I know this bloke who writes a series of stuff and sends it by e-mail to various message groups consisting of his friends and relatives. He turns out some heady stuff, with titles such as “The Woman and the Goldsmith” and “The Hardest Virtue”, and so forth.
Now I don’t normally indulge in plagiarism since I don’t think it’s a very nice thing to do, but these two stories gave me an idea. In “The Woman …”, this bloke talks about a journey that you need to undertake to come to understand and appreciate a person who you distrust, dislike or hate at first because of something you think she or he has thought, said, or done. The journey is arduous, and you will have achieved something really worthwhile at the end of your hard labour, since you will now see, for the first time, the good in the other person.
It occurred to me that, psychologically, this journey has the sense orientation of a horizontal movement, as in one’s arm extending forward, parallel to the ground, when one shakes hands with another guy or extends the arm to place the hand on his shoulder. You are covering ground, as it were, as you would if you were running. Or as in your slow, difficult and resolute walk towards a bitter adversary to forge a hopefully lasting truce.
The flat orientation of your journey to meet the other person is a powerfully symbolic reminder that you are on the level with him, that you both are in the same plane, and that neither of you is in any way superior to the other. It is clearly a win-win situation.
Now I checked out the bloke’s output for something else that was also vaguely suggestive of some kind of movement. Rummaging through my old e-mails (I am a compulsive e-hoarder), I found “The Hardest Virtue”, something that he must have dreamed up after listening to a great artist at the piano. For, connecting various bits and pieces from my memory, it came to me that it was humility that was the hardest virtue, and that it was not necessarily incompatible with greatness, something typified in its absolute quintessence by Claudio Arrau, that legendary musician.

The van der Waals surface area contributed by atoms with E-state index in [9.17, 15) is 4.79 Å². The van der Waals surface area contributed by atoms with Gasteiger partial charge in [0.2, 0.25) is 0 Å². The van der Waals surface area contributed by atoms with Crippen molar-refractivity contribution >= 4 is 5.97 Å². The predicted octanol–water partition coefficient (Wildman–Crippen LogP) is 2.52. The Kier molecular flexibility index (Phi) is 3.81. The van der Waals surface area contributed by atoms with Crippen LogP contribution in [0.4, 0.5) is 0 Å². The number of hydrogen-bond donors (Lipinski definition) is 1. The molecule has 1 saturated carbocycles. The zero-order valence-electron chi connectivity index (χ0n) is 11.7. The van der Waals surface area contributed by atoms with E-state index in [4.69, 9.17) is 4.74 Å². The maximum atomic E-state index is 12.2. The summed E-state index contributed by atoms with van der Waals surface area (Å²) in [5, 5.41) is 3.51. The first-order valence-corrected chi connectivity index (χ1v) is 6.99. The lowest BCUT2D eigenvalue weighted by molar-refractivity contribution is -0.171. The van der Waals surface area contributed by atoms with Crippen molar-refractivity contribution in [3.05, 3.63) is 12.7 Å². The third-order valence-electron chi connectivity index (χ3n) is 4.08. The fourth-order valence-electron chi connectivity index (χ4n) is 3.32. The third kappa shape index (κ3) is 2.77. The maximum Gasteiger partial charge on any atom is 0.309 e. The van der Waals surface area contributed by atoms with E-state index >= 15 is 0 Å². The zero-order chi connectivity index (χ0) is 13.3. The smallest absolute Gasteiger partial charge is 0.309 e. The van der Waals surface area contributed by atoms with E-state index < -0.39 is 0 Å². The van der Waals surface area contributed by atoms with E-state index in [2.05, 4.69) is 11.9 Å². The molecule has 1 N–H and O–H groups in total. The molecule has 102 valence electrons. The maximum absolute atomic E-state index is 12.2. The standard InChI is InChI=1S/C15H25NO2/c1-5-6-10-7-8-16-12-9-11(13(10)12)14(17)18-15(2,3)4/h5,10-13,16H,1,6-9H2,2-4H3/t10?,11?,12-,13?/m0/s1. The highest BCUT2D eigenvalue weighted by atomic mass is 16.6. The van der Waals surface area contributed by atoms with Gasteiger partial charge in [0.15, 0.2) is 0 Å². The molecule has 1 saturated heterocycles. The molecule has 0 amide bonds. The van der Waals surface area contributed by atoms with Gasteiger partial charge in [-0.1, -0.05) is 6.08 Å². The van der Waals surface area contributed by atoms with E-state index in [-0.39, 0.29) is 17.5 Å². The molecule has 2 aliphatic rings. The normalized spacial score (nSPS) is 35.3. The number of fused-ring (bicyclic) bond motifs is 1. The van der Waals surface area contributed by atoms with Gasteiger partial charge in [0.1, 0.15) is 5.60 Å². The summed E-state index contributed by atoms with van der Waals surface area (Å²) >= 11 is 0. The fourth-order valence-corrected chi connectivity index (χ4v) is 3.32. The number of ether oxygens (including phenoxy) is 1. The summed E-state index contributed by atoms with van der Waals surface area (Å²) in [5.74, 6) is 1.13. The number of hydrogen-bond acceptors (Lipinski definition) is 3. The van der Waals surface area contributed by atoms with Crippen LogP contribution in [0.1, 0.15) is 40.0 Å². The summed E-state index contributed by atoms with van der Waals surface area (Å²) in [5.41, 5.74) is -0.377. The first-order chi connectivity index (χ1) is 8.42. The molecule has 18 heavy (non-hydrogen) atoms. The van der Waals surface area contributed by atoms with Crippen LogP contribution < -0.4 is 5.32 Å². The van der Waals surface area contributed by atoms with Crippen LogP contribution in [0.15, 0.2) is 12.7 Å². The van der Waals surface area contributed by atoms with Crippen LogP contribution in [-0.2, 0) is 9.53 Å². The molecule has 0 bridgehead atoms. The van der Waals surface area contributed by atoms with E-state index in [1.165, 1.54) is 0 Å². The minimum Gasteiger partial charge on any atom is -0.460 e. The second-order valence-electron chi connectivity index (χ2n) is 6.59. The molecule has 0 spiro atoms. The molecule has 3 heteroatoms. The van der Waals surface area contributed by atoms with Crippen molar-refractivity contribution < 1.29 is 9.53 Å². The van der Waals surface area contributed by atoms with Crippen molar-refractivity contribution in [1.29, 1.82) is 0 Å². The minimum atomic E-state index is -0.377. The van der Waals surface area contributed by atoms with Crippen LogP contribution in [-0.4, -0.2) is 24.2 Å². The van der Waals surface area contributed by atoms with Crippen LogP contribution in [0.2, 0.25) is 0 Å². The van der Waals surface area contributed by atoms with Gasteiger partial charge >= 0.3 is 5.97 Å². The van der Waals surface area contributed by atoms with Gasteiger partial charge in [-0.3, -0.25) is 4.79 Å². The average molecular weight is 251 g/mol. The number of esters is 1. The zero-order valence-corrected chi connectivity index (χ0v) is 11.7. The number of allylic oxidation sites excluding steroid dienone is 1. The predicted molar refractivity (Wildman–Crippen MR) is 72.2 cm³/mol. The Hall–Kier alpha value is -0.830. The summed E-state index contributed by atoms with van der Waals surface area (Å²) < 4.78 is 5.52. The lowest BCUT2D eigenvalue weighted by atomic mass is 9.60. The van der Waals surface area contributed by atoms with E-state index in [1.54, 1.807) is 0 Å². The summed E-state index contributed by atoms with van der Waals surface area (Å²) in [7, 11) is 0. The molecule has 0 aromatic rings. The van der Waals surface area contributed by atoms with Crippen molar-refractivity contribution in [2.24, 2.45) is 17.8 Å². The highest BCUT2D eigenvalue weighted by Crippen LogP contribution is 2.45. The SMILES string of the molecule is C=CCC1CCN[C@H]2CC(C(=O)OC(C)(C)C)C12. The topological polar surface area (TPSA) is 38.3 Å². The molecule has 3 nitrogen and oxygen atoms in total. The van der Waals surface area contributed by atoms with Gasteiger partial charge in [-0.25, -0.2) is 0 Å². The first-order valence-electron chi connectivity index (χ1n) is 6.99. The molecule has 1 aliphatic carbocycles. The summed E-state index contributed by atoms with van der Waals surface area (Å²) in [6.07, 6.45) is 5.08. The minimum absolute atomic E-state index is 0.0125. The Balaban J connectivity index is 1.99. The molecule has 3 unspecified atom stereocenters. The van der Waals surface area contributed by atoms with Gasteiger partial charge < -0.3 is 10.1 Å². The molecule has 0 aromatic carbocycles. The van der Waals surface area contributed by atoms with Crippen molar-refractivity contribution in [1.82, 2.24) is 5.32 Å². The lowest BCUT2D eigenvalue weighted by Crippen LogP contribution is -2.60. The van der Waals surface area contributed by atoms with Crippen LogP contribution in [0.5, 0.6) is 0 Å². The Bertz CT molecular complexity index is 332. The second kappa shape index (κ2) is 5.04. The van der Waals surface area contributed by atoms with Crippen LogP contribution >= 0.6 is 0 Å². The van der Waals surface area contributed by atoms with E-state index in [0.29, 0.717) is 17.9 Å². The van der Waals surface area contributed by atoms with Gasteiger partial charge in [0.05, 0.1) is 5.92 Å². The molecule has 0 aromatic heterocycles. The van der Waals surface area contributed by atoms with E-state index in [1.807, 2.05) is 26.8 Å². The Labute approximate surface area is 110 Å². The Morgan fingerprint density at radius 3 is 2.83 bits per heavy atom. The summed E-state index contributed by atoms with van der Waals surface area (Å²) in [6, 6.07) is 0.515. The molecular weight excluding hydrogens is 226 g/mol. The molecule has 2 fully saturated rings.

I could see why the bloke was referring to humility when he was describing the hardest virtue, and my unconscious mind somehow immediately associated that with the teaching of Jesus, who says that we must “turn the other cheek”. But why this association?
Well, it seemed to me that it very difficult to turn the other cheek when we are wronged, just as it is very difficult to remain humble when one has an extraordinary gift that has made one worldfamous. It is like climbing Mount Everest, up a steep slope, an almost vertical ascent.
Jesus really knew what he was doing when he said we should turn the other cheek, for he knew that this was very difficult and, for that very reason, worthwhile achieving. He was implying, in effect, that, while it is very easy to indulge in your lower emotions and retaliate sharply, it is really hard to refrain from doing so. He encouraged, challenged, exhorted and motivated us to climb up that tortuous path from our lower to our higher nature, not unlike the hard struggle to maintain our humility in the face of intoxicating pride in our achievements.
And now I recollected what I am fairly sure the bloke had studied in school physics, for I had done it myself too as a kid. It’s called “parallelogram of forces” in the study of mechanics in physics, and says that the magnitude and direction of two forces acting at a point determines the magnitudes and directions of the resultant. The theory shows that, if the two forces can be fully represented (in both magnitude and direction) by two adjacent sides of a parallelogram, then the resultant is, in turn, fully described by the diagonal of the parallelogram from the point the force is applied to its opposite corner.
As we have observed in physics problems based on this principle, the longer is the horizontal side that forms the parallelogram’s base, the longer is the diagonal, and hence, in turn, the longer the time taken to reach the opposite corner.
And now, thanks to that bloke, who started off the whole thinking process in me, I am seeing a relationship between what I said earlier and the physics theorem. For the longer it takes me to make the horizontal journey towards understanding and loving those I hated, the longer will it take me to traverse the diagonal, to so ascend the steep, nearly vertical slope from my lower to my higher nature, and hence to turn the other cheek with calmness and without resentment toward those that have wronged me. See?
But enough of all this idle chatter. Now let’s just start moving sideways and upwards along that diagonal, shall we?